What if…there was an organization called the International Artists Association, or something like that?
And that organization was dedicated to speaking out and protecting creative people of all types.
Whether you were a musician signed to a label, or an actor just starting out, or an overworked animator…
The organization would speak publicly in your defense to protect you, and create guidelines to help you live healthier.
I started thinking something like that recently. It’s not that it’s my first time noticing issues, or discussing them with my friends, but I suppose I got fed up with it.
I remember a while back, there was this controversy with Dragon Age 2. One of the characters had changed drastically thanks to his new storyline and new writer. The character went from comic relief to a source of tension and drama. The change made logical sense to me considering the storyline, and I felt it added a lot of depth and brought so much to the game.
Did I like the character less now? Perhaps if I was treating him as a friend, yes. I wouldn’t have really liked to be his friend and hang out. But as a character? I thought he was brilliant and well written and the new writer did a great job of fleshing him out in a relevant way to the game.
However, I heard things like the writer got death threats, against her and her family, simply for changing this character. It was horrible, it was an experience she didn’t deserve for simply trying to express her creativity. I felt terrible about it. I knew that people were thinking very simply.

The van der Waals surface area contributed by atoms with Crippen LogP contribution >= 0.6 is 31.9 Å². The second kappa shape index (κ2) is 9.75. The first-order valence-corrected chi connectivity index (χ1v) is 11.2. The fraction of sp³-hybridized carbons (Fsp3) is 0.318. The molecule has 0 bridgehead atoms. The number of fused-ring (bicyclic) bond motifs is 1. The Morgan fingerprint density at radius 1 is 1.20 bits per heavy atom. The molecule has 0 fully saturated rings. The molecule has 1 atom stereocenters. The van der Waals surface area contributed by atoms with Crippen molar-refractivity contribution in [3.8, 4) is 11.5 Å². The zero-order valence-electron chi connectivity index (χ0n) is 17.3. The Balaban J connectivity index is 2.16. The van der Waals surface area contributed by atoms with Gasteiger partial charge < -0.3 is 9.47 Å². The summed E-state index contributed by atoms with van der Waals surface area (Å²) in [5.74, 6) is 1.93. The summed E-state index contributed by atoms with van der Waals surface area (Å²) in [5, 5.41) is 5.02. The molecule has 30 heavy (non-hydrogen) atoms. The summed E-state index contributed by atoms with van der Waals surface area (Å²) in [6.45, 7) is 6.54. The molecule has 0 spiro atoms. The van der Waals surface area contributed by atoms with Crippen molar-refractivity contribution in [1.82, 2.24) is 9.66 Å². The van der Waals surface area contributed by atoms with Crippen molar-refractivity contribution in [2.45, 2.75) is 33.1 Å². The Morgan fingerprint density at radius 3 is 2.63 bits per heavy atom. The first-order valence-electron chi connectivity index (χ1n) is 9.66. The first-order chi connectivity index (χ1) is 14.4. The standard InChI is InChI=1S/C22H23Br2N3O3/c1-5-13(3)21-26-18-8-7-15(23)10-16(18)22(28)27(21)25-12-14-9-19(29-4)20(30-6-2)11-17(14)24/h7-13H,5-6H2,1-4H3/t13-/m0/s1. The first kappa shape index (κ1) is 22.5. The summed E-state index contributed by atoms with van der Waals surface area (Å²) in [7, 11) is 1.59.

Only seeing that something they liked had been changed. They weren’t thinking at all about the artistic creativity or integrity of the matter. They didn’t understand nor did they want to understand, and they terrorized and bullied this poor woman because of it.
There’s many such stories like that in history, though. I read Sir Arthur Conan Doyle was bullied into reviving Sherlock, whom he had killed off. To me, as an artist, the worst thing that can happen to artistry is that it is controlled by other people.
It’s fair enough to hate or not like a thing, but the moment you start trying to control someone else’s art, or worse - attack them personally - you need to take a step back and consider what you think you’re going to achieve and why you think it’s okay.
I wondered if an organization like that could have helped those artists. At the very least, it could have spoken out in defense. Artists are so often completely alone, abandoned by their companies to fend for themselves, and bullied through social media into bending to entitled fan’s wills.
I feel that it’s so tragic because it takes away the joy of creating away from the artist, and they are punished simply for trying to share their talents with the world. In the end, any product that was gotten through bullying would be empty and hollow at best, the original spirit of the artist crushed by the desires of others.
It happens to every artist of every type too. From world famous celebrities to fan artists. And it’s because of the entitled culture that believe that artists exist only to serve the desires of others.
If you think of how jesters entertained kings in palaces, we can see that people have long demanded others to amuse them and alleviate the weariness of life. Art provides a way to do this, but when others try to assert their wills into the creative process or personal lives of the artists, art can no longer maintain its integrity. And sensitive artists lose their wills to create.
This kind of toxic culture is the death of any innovation in art, and sometimes the death of the artist themselves. It gives a sentiment of “This is why we can’t have nice things.” In order for culture to grow and be preserved, art must exist.
It’s the problem I want to address. And I think that understanding of both sides must come first before real change can happen.
So I want to start talking about the struggles of artists in this series of blogs, in order to help them not feel alone and help others understand what they go through.